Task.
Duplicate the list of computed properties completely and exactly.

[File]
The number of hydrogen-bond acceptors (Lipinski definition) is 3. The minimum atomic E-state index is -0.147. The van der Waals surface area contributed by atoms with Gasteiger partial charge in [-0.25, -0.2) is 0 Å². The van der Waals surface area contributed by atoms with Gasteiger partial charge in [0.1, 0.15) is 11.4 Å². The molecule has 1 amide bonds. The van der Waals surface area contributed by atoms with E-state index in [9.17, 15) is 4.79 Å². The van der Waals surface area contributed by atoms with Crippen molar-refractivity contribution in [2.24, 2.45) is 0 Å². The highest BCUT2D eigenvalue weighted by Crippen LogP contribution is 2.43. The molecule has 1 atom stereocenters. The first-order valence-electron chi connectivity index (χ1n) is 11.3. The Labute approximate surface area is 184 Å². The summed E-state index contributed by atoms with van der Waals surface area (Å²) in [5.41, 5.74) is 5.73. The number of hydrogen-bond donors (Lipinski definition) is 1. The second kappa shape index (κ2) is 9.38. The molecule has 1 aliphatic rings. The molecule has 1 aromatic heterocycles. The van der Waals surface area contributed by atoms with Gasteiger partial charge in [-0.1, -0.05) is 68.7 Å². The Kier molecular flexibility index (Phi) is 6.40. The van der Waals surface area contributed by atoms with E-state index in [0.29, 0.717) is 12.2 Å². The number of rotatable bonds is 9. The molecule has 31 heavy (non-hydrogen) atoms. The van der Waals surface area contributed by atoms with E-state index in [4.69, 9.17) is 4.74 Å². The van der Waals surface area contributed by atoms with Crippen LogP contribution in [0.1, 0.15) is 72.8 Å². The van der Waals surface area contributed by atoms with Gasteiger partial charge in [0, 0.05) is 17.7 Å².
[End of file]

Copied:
The number of hydrogen-bond acceptors (Lipinski definition) is 3. The minimum atomic E-state index is -0.147. The van der Waals surface area contributed by atoms with Gasteiger partial charge in [-0.25, -0.2) is 0 Å². The van der Waals surface area contributed by atoms with Gasteiger partial charge in [0.1, 0.15) is 11.4 Å². The molecule has 1 amide bonds. The van der Waals surface area contributed by atoms with E-state index in [9.17, 15) is 4.79 Å². The van der Waals surface area contributed by atoms with Crippen molar-refractivity contribution in [2.24, 2.45) is 0 Å². The highest BCUT2D eigenvalue weighted by Crippen LogP contribution is 2.43. The molecule has 1 atom stereocenters. The first-order valence-electron chi connectivity index (χ1n) is 11.3. The Labute approximate surface area is 184 Å². The summed E-state index contributed by atoms with van der Waals surface area (Å²) in [5.41, 5.74) is 5.73. The number of hydrogen-bond donors (Lipinski definition) is 1. The second kappa shape index (κ2) is 9.38. The molecule has 1 aliphatic rings. The molecule has 1 aromatic heterocycles. The van der Waals surface area contributed by atoms with Gasteiger partial charge in [-0.1, -0.05) is 68.7 Å². The Kier molecular flexibility index (Phi) is 6.40. The van der Waals surface area contributed by atoms with E-state index in [0.29, 0.717) is 12.2 Å². The number of rotatable bonds is 9. The molecule has 31 heavy (non-hydrogen) atoms. The van der Waals surface area contributed by atoms with E-state index in [4.69, 9.17) is 4.74 Å². The van der Waals surface area contributed by atoms with Crippen LogP contribution in [0.1, 0.15) is 72.8 Å². The van der Waals surface area contributed by atoms with Gasteiger partial charge in [0, 0.05) is 17.7 Å².